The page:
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In linguistics, functional load, or phonemic load, is the extent to which a particular phoneme helps distinguish words from one another in a language. A phoneme is the smallest portion of sound that helps convey meaning. The same phoneme can have a functional load that is high in one language, but low in another.
One way to understand this concept is by looking at minimal pairs — that is, two words that are the same except for one phoneme. For example, "rub" and "rut" form a minimal pair because they are pronounced the same except for the final sound. Changing the /b/ sound to a /t/ sound changes the meaning of the word. In English, the /b/ to /t/ change will always produce either a different word or a nonsense word. That means that /b/ and /t/ are phonemes with a very high functional load.
Other phonemes are not as important in distinguishing words from one another. The short /i/ and short /e/ sound sometimes, but not always, distinguish two words from one another. For instance, "pin" and "pen" are a minimal pair. On the other hand, the word "friend" can be pronounced with either an /i/ or an /e/ sound with no difference or confusion in meaning. These sounds are even interchangeable in some English dialects, and so have a fairly low functional load.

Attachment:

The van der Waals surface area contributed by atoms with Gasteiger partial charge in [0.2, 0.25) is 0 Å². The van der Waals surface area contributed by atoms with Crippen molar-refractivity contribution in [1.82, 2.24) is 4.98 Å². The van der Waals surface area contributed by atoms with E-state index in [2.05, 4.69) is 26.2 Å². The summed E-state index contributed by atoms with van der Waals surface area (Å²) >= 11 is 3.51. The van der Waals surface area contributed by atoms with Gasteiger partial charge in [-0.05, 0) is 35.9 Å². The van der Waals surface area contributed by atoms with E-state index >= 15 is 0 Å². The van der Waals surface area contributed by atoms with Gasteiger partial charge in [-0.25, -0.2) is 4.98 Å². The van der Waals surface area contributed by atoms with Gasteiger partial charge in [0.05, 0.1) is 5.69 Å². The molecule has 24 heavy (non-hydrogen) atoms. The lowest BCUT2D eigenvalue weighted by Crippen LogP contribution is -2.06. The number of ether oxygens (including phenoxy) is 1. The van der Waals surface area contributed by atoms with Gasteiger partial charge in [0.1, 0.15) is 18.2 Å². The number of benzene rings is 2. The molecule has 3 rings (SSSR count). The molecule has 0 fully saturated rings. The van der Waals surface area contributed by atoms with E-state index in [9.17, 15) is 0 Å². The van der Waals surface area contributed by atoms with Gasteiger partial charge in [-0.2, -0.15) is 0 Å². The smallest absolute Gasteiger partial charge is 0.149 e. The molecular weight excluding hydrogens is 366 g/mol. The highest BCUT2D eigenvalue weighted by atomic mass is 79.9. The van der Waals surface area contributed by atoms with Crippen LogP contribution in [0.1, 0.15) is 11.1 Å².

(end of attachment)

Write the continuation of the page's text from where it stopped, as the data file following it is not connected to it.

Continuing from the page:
Similarly, which syllable is stressed sometimes changes the meaning of an English word. "Per fect" and "per fect" are a minimal pair because they are the same except for their stress. The word "aluminum," however, can be pronounced either "a lum in um" or "a lu min um." There are relatively few minimal pairs in English that are determined by their stress, so stress is a phoneme with a fairly low functional load.
Pitch is another phoneme that may have differing amounts of meaning attached to it in various languages. In Mandarin Chinese, changing the pitch or tone of a word or syllable may produce an entirely different, unrelated word. This is never the case in English though. Therefore, pitch has a high functional load in Mandarin Chinese, but none at all in English.
Some languages also make a distinction between an aspirated /ph/ and an unaspirated /p/. Changing from one to the other may form a different word, so it has a functional load in languages like Hindi. Many English speakers, however, cannot even hear the distinction between these two sounds. Since there are no English minimal pairs that depend on the difference between those sounds, it has no functional load.
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